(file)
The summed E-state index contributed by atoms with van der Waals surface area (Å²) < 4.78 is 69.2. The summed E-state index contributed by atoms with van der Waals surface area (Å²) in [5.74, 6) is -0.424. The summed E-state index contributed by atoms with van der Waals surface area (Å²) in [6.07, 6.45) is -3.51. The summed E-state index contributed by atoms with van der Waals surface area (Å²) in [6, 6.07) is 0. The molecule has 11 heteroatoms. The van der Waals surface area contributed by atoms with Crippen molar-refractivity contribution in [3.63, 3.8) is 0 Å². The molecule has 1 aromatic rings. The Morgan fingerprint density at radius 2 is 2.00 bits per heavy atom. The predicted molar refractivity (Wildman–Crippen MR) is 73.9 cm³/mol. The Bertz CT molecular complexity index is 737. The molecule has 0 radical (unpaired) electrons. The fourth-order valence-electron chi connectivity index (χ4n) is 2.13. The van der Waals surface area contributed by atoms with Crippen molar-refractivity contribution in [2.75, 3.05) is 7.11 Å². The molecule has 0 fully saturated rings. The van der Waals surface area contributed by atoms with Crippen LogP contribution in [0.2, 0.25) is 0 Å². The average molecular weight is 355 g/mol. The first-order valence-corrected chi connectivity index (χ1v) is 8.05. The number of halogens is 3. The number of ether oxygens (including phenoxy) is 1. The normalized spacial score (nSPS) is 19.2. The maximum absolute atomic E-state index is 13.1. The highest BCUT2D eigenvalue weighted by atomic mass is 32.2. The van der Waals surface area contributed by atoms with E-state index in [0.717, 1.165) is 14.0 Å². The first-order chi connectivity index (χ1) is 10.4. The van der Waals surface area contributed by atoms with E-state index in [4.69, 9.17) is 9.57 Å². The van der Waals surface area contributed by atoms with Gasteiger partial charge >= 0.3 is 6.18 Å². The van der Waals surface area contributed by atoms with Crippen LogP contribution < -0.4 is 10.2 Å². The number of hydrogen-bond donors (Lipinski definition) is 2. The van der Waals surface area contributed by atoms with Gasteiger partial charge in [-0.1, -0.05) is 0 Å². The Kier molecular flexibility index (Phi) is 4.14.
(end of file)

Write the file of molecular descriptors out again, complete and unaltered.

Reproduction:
The summed E-state index contributed by atoms with van der Waals surface area (Å²) < 4.78 is 69.2. The summed E-state index contributed by atoms with van der Waals surface area (Å²) in [5.74, 6) is -0.424. The summed E-state index contributed by atoms with van der Waals surface area (Å²) in [6.07, 6.45) is -3.51. The summed E-state index contributed by atoms with van der Waals surface area (Å²) in [6, 6.07) is 0. The molecule has 11 heteroatoms. The van der Waals surface area contributed by atoms with Crippen molar-refractivity contribution in [3.63, 3.8) is 0 Å². The molecule has 1 aromatic rings. The Morgan fingerprint density at radius 2 is 2.00 bits per heavy atom. The predicted molar refractivity (Wildman–Crippen MR) is 73.9 cm³/mol. The Bertz CT molecular complexity index is 737. The molecule has 0 radical (unpaired) electrons. The fourth-order valence-electron chi connectivity index (χ4n) is 2.13. The van der Waals surface area contributed by atoms with Crippen molar-refractivity contribution in [2.75, 3.05) is 7.11 Å². The molecule has 0 fully saturated rings. The van der Waals surface area contributed by atoms with Crippen LogP contribution in [0.2, 0.25) is 0 Å². The average molecular weight is 355 g/mol. The first-order valence-corrected chi connectivity index (χ1v) is 8.05. The number of halogens is 3. The number of ether oxygens (including phenoxy) is 1. The normalized spacial score (nSPS) is 19.2. The maximum absolute atomic E-state index is 13.1. The highest BCUT2D eigenvalue weighted by atomic mass is 32.2. The van der Waals surface area contributed by atoms with E-state index in [0.717, 1.165) is 14.0 Å². The first-order chi connectivity index (χ1) is 10.4. The van der Waals surface area contributed by atoms with E-state index in [4.69, 9.17) is 9.57 Å². The van der Waals surface area contributed by atoms with Gasteiger partial charge >= 0.3 is 6.18 Å². The van der Waals surface area contributed by atoms with Crippen LogP contribution < -0.4 is 10.2 Å². The number of hydrogen-bond donors (Lipinski definition) is 2. The van der Waals surface area contributed by atoms with Gasteiger partial charge in [-0.1, -0.05) is 0 Å². The Kier molecular flexibility index (Phi) is 4.14.